MS. SIDDIQUI: Well, you know, I think one of the big challenges for President Biden is he came in and wanted to reset transatlantic relations, and now he is in the midst of a major spat with one America’s oldest allies. And look, this was – this deal that President Biden has negotiated with the U.K. and Australia is a major blow to, you know, a deal that the French and the Australians already had been negotiating and was a major piece of France’s own domestic ambitions, and it also – you know, it does affect France’s own regional influence in China. And the thing that this all comes back to is that so much of Biden’s own agenda comes back to trying to counter Beijing, and so they have been willing to place a priority perhaps even at the expense of U.S. allies on almost this Trumpian policy where domestic policy comes back to countering the threat from China, economic policy comes back to the threat of countering China, and so now you have this deal that’s been negotiated to try and counter Beijing’s influence in the region. But you know, we’ll have to see how the dynamics play out in the coming days. Secretary of State Antony Blinken was already trying to do some damage control, although he did indicate that France was given very little notice of this agreement and that seems to be where the challenge was, that they didn’t give France sufficient notice in the months that they were quietly negotiating this deal.
MS. ALCINDOR: We only have about 10 seconds left, but Zolan, we were sitting in that news conference where President Biden did not take questions. Talk a little bit about your reporting there.
MR. KANNO-YOUNGS: Well, yeah, just real quick, I mean, I know we have a short time, but we did have an official tell us that the French were only told about this arrangement the morning, you know, just hours before the President Biden would go out with the two leaders announcement, so that definitely fueled some anger as well. And the other takeaway that should – that we should have here as well is there are going to be questions about a nonproliferation argument here. President Biden has also advocated throughout his career for nonproliferation, for denuclearizing. Now, I am still looking for an answer as to if you’re going to share materials to build submarines, that’s probably going to be highly-enriched uranium that could also go towards building actually nuclear weapons, so.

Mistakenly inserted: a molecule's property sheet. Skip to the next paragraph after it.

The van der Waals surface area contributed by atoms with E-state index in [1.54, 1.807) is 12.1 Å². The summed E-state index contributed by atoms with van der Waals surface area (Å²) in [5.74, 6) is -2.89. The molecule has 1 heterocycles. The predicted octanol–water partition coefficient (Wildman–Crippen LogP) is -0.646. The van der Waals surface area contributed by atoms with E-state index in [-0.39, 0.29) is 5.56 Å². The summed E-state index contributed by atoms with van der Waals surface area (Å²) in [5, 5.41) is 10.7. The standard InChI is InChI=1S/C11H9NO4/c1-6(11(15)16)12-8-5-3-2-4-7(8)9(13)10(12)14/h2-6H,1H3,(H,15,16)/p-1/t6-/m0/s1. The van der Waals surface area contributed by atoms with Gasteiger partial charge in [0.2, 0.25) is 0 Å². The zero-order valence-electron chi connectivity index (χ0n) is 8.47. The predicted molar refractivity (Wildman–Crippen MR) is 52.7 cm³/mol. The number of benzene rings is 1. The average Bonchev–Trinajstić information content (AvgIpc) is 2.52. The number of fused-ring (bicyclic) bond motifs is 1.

MS. ALCINDOR: And it’s a key –
MR. KANNO-YOUNGS: If it’s not that, then what is it? I don’t know.
MS. ALCINDOR: It’s a key question, and thank you all for this sort of crazy week, summing it all up for us. We will have to leave it there tonight. Thank you to Zolan, Jonathan, Sabrina, and Kelsey for sharing your reporting, and thank you for joining us. Don’t forget to tune in to the show next Friday. We’ll have Bob Woodward and Robert Costa joining us in studio to talk about their new book, Peril. And tune in Monday to the PBS NewsHour for our one-on-one interview with the president of Colombia as world leaders gather for the U.N. General Assembly.
Our conversation will continue on the Washington Week Extra and on our social media and website. We’ll talk about France’s anger at the U.S. over new – over a new international agreement and the FBI’s mishandling of the Larry Nassar sex abuse case.
I’m Yamiche Alcindor. Good night from Washington.